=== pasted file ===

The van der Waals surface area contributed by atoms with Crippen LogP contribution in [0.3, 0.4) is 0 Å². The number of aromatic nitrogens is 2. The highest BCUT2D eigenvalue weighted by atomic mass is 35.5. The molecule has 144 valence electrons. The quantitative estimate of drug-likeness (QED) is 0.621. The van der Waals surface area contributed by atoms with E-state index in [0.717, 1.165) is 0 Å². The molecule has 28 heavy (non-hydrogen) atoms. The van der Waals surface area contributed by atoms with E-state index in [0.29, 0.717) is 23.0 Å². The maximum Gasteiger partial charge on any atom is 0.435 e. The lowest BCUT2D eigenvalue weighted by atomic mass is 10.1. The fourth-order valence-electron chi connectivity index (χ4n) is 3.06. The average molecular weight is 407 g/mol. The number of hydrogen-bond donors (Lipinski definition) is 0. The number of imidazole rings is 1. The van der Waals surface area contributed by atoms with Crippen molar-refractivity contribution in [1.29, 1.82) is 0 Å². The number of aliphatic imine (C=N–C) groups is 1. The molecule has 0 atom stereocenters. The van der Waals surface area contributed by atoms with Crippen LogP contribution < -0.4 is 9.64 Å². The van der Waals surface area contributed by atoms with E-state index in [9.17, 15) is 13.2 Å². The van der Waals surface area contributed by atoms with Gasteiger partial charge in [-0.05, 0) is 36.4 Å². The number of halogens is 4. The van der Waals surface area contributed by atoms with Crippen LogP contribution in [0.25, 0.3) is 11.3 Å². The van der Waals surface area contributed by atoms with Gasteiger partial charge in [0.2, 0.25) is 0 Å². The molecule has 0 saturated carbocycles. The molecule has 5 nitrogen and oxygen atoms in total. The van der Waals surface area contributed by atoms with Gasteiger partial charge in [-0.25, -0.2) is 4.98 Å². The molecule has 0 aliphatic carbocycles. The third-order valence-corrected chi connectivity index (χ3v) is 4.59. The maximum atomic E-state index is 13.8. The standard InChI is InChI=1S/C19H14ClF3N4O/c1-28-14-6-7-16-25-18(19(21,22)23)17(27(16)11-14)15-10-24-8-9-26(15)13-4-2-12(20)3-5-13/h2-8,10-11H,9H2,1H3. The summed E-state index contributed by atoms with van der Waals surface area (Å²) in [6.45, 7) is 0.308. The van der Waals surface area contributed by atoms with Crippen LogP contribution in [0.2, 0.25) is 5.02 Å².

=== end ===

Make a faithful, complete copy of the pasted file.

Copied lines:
The van der Waals surface area contributed by atoms with Crippen LogP contribution in [0.3, 0.4) is 0 Å². The number of aromatic nitrogens is 2. The highest BCUT2D eigenvalue weighted by atomic mass is 35.5. The molecule has 144 valence electrons. The quantitative estimate of drug-likeness (QED) is 0.621. The van der Waals surface area contributed by atoms with E-state index in [0.717, 1.165) is 0 Å². The molecule has 28 heavy (non-hydrogen) atoms. The van der Waals surface area contributed by atoms with E-state index in [0.29, 0.717) is 23.0 Å². The maximum Gasteiger partial charge on any atom is 0.435 e. The lowest BCUT2D eigenvalue weighted by atomic mass is 10.1. The fourth-order valence-electron chi connectivity index (χ4n) is 3.06. The average molecular weight is 407 g/mol. The number of hydrogen-bond donors (Lipinski definition) is 0. The number of imidazole rings is 1. The van der Waals surface area contributed by atoms with Crippen molar-refractivity contribution in [1.29, 1.82) is 0 Å². The number of aliphatic imine (C=N–C) groups is 1. The molecule has 0 atom stereocenters. The van der Waals surface area contributed by atoms with Crippen LogP contribution < -0.4 is 9.64 Å². The van der Waals surface area contributed by atoms with E-state index in [9.17, 15) is 13.2 Å². The van der Waals surface area contributed by atoms with Gasteiger partial charge in [-0.05, 0) is 36.4 Å². The number of halogens is 4. The van der Waals surface area contributed by atoms with Crippen LogP contribution in [0.25, 0.3) is 11.3 Å². The van der Waals surface area contributed by atoms with Gasteiger partial charge in [0.2, 0.25) is 0 Å². The molecule has 0 saturated carbocycles. The molecule has 5 nitrogen and oxygen atoms in total. The van der Waals surface area contributed by atoms with Gasteiger partial charge in [-0.25, -0.2) is 4.98 Å². The molecule has 0 aliphatic carbocycles. The third-order valence-corrected chi connectivity index (χ3v) is 4.59. The maximum atomic E-state index is 13.8. The standard InChI is InChI=1S/C19H14ClF3N4O/c1-28-14-6-7-16-25-18(19(21,22)23)17(27(16)11-14)15-10-24-8-9-26(15)13-4-2-12(20)3-5-13/h2-8,10-11H,9H2,1H3. The summed E-state index contributed by atoms with van der Waals surface area (Å²) in [6.45, 7) is 0.308. The van der Waals surface area contributed by atoms with Crippen LogP contribution in [0.2, 0.25) is 5.02 Å².